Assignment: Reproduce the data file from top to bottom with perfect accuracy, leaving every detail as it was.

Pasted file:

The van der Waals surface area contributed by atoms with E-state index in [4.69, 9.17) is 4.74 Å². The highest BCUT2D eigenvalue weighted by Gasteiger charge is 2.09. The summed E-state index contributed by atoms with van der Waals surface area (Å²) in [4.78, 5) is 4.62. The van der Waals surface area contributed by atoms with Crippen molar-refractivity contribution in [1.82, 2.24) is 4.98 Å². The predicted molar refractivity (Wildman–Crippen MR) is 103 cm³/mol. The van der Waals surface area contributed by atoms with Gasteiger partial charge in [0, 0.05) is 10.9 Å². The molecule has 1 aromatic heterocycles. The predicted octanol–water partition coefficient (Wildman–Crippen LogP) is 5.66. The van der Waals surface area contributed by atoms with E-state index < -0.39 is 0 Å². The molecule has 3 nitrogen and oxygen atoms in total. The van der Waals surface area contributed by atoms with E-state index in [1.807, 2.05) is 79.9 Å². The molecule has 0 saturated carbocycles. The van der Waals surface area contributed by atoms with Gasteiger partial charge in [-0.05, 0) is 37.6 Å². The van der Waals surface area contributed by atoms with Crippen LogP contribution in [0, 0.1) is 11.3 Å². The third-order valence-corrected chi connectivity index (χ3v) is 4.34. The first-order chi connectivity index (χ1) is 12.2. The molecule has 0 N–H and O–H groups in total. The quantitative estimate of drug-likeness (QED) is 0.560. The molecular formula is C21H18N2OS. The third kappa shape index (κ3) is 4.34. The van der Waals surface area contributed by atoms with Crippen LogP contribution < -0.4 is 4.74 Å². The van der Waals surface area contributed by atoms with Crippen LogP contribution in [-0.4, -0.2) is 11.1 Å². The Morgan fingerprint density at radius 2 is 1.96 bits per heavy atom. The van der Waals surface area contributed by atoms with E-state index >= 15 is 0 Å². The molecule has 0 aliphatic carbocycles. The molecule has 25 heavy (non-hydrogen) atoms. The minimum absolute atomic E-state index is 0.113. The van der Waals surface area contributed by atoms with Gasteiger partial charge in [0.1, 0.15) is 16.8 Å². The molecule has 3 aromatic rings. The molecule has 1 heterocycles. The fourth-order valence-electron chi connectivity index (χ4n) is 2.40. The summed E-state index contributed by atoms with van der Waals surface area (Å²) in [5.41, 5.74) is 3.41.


The van der Waals surface area contributed by atoms with E-state index in [4.69, 9.17) is 4.74 Å². The highest BCUT2D eigenvalue weighted by Gasteiger charge is 2.09. The summed E-state index contributed by atoms with van der Waals surface area (Å²) in [4.78, 5) is 4.62. The van der Waals surface area contributed by atoms with Crippen molar-refractivity contribution in [1.82, 2.24) is 4.98 Å². The predicted molar refractivity (Wildman–Crippen MR) is 103 cm³/mol. The van der Waals surface area contributed by atoms with Gasteiger partial charge in [0, 0.05) is 10.9 Å². The molecule has 1 aromatic heterocycles. The predicted octanol–water partition coefficient (Wildman–Crippen LogP) is 5.66. The van der Waals surface area contributed by atoms with E-state index < -0.39 is 0 Å². The molecule has 3 nitrogen and oxygen atoms in total. The van der Waals surface area contributed by atoms with E-state index in [1.807, 2.05) is 79.9 Å². The molecule has 0 saturated carbocycles. The van der Waals surface area contributed by atoms with Gasteiger partial charge in [-0.05, 0) is 37.6 Å². The van der Waals surface area contributed by atoms with Crippen LogP contribution in [0, 0.1) is 11.3 Å². The third-order valence-corrected chi connectivity index (χ3v) is 4.34. The first-order chi connectivity index (χ1) is 12.2. The molecule has 0 N–H and O–H groups in total. The quantitative estimate of drug-likeness (QED) is 0.560. The molecular formula is C21H18N2OS. The third kappa shape index (κ3) is 4.34. The van der Waals surface area contributed by atoms with Crippen LogP contribution < -0.4 is 4.74 Å². The van der Waals surface area contributed by atoms with Crippen LogP contribution in [-0.4, -0.2) is 11.1 Å². The Morgan fingerprint density at radius 2 is 1.96 bits per heavy atom. The van der Waals surface area contributed by atoms with E-state index >= 15 is 0 Å². The molecule has 0 aliphatic carbocycles. The molecule has 25 heavy (non-hydrogen) atoms. The minimum absolute atomic E-state index is 0.113. The van der Waals surface area contributed by atoms with Gasteiger partial charge in [0.1, 0.15) is 16.8 Å². The molecule has 3 aromatic rings. The molecule has 1 heterocycles. The fourth-order valence-electron chi connectivity index (χ4n) is 2.40. The summed E-state index contributed by atoms with van der Waals surface area (Å²) in [5.41, 5.74) is 3.41.